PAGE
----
Scare Away the Dark

Beautiful, inspirational song. Been listening to it alot lately.

Well, sing, sing at the top of your voice,
Love without fear in your heart.
Feel, feel like you still have a choice
If we all light up we can scare away the dark

We wish our weekdays away
Spend our weekends in bed
Drink ourselves stupid
And work ourselves dead
And all just because that’s what mom and dad said we should do

We should run through the forest
We should swim in the streams
We should laugh, we should cry,
We should love, we should dream
We should stare at the stars and not just the screens
You should hear what I’m saying and know what it means

To sing, sing at the top of your voice,
Love without fear in your heart.
Feel, feel like you still have a choice
If we all light up we can scare away the dark

Well, we wish we were happier, thinner and fitter,
We wish we weren’t losers and liars and quitters
We want something more not just nasty and bitter
We want something real not just hash tags and Twitter

It’s the meaning of life and it’s streamed live on YouTube
But I bet Gangnam Style will still get more views
We’re scared of drowning, flying and shooters
But we’re all slowly dying in front of computers

So sing, sing at the top of your voice,
Oh, love without fear in your heart.
Can you feel, feel like you still have a choice
If we all light up we can scare away the dark

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Broken Hearts

“The DSM would do well to recognize that a broken heart is not a medical condition, and that medication is ill-suited to repair some tears. Time does not heal all wounds, closure is fiction, and so too is the notion that God never asks of us more than we can bear. Enduring the unbearable is sometimes exactly what life asks of us.”

 

Ted Gup

Diagnosis Human from NYT

(I am not anti-medicine but love this quote from an article talking about his son who died of an overdose)

What am I Reading?

Glad you asked.  May not finish these until August because classes start this week, but enjoying all three.

Man’s Search for Meaning by Victor Frankl

This classic is a hard read because of the content of Frankl’s concentration camp experiences. Existential theory gets a bad rap in Christian circles for different reasons, but I believe there is more complementary between the view and Christianity than contradictory.

“An abnormal reaction to an abnormal situation is normal behavior.”

my favorite part is actually from the preface, and not even a main principle of the book:

“…success, like happiness, cannot be pursued; it must ensue, and it only does so as the unintended side-effect of one’s personal dedication to a cause greater than oneself or as the by-product of one’s surrender to a person other than oneself. Happiness must happen, and the same holds for success; you have to let it happen by not caring about it.”

Descartes’ Error: Emotion, Reason, and the Human Brain by Antonio Damasio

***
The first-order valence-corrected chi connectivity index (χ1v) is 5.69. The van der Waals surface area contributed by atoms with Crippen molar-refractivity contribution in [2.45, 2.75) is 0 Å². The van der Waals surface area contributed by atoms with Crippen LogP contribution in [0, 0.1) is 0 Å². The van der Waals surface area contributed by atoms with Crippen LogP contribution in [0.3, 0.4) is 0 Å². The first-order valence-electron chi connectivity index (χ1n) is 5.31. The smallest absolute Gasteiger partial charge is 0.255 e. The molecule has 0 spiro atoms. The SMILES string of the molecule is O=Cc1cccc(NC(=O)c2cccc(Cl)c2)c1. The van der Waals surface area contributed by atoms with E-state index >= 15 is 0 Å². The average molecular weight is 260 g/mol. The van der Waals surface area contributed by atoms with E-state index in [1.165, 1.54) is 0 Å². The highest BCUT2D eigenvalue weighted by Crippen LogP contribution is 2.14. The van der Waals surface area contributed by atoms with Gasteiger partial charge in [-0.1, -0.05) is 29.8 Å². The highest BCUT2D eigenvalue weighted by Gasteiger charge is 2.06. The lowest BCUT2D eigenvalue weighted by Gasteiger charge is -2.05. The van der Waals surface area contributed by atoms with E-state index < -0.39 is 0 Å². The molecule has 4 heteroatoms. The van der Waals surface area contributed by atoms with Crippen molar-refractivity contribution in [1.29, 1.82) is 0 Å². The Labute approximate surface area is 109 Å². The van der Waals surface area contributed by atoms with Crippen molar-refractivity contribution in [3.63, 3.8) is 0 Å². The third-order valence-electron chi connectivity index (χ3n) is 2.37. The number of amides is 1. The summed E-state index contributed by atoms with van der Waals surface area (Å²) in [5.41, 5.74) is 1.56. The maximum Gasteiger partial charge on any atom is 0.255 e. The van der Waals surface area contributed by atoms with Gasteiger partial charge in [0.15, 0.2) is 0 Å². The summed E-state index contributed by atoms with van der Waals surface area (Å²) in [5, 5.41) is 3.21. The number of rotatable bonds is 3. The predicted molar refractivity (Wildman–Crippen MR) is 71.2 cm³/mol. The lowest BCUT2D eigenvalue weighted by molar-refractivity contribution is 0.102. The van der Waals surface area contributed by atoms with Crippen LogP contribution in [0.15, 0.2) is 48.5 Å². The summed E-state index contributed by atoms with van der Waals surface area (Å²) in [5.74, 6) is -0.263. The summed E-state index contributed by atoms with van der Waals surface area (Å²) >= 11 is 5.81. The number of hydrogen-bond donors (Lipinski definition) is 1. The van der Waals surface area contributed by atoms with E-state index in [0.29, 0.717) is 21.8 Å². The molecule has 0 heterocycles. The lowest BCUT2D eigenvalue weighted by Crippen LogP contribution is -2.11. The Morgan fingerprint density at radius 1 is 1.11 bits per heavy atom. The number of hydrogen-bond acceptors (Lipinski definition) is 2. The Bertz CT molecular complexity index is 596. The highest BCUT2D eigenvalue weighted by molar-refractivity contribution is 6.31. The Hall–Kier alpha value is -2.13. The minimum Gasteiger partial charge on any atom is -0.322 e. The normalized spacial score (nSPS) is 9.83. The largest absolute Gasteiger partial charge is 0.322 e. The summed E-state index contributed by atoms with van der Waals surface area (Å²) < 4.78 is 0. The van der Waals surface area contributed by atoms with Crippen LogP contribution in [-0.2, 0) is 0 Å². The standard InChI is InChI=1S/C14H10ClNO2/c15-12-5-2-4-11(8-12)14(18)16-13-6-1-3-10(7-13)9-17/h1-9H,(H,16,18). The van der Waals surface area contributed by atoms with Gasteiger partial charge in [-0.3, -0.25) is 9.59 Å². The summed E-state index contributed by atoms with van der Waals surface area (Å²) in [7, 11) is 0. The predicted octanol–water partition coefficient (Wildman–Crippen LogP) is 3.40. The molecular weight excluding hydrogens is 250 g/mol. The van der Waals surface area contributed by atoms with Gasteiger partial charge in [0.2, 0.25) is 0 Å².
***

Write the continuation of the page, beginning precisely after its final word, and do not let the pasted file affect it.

I have been interested in this for a while. It is written by a neurologist, but for a general audience. I worry that emotion is given a bad rap in psychology and Christian circles. He has done research that suggests that emotion can be an integral and helpful part of decision-making.

“feelings are just as cognitive as other percepts.”

“Emotion, feeling and biological regulation all play a role in human reason.”

“I began writing this book to propose that reason may not be as pure as most of us think it is or wish it were, that emotions and feelings may not be intruders in the bastion of reason at all; they may be enmeshed in its networks, for worse and for better.”

Unholy Ghost: writers on depression

This is an anthology of writers sharing their own experiences with depression.  So it’s not clinical but personal and fascinating. And powerful, at times.

There are three cases where a person afflicted will write, and then a loved one will share their perspective.

Russel Banks contribution, “Bodies in the Basement” is a great essay on poetry, fiction, and depression. Highly recommend.

You will get stuff like this by Darcy Steinke: “The raw nub of my soul bobbed up to the surface, ugly and ungainly, and I was suddenly pierced with panicky malaise.” So, if you are interested in depression/mental health but prefer something more scientific, this may not be for you.

My favorite, so far, has by Susanna Kaysen, who wrote, “One Cheer for Melancholy.”

These quotes give you the gist:

“Any psychiatrist can tell you this (pessimism) is a standard defense mechanism against disappointment and loss. But so is optimism–and optimism is a lousy defense mechanism because more than half the time it leaves you feeling bad.”

“Seeing things clearly, for me, is a sort of happiness, even if what I see is banal or sad.”

“Americans are saddled with the idea that we can and should be happy.”  (I could go on for days on this sentence)

“I think depression and despair are reasonable reactions to the nature of life.”

“The melancholic temperament is equipped to perceive and, more important, to tolerate the fundamental ambiguities of life.”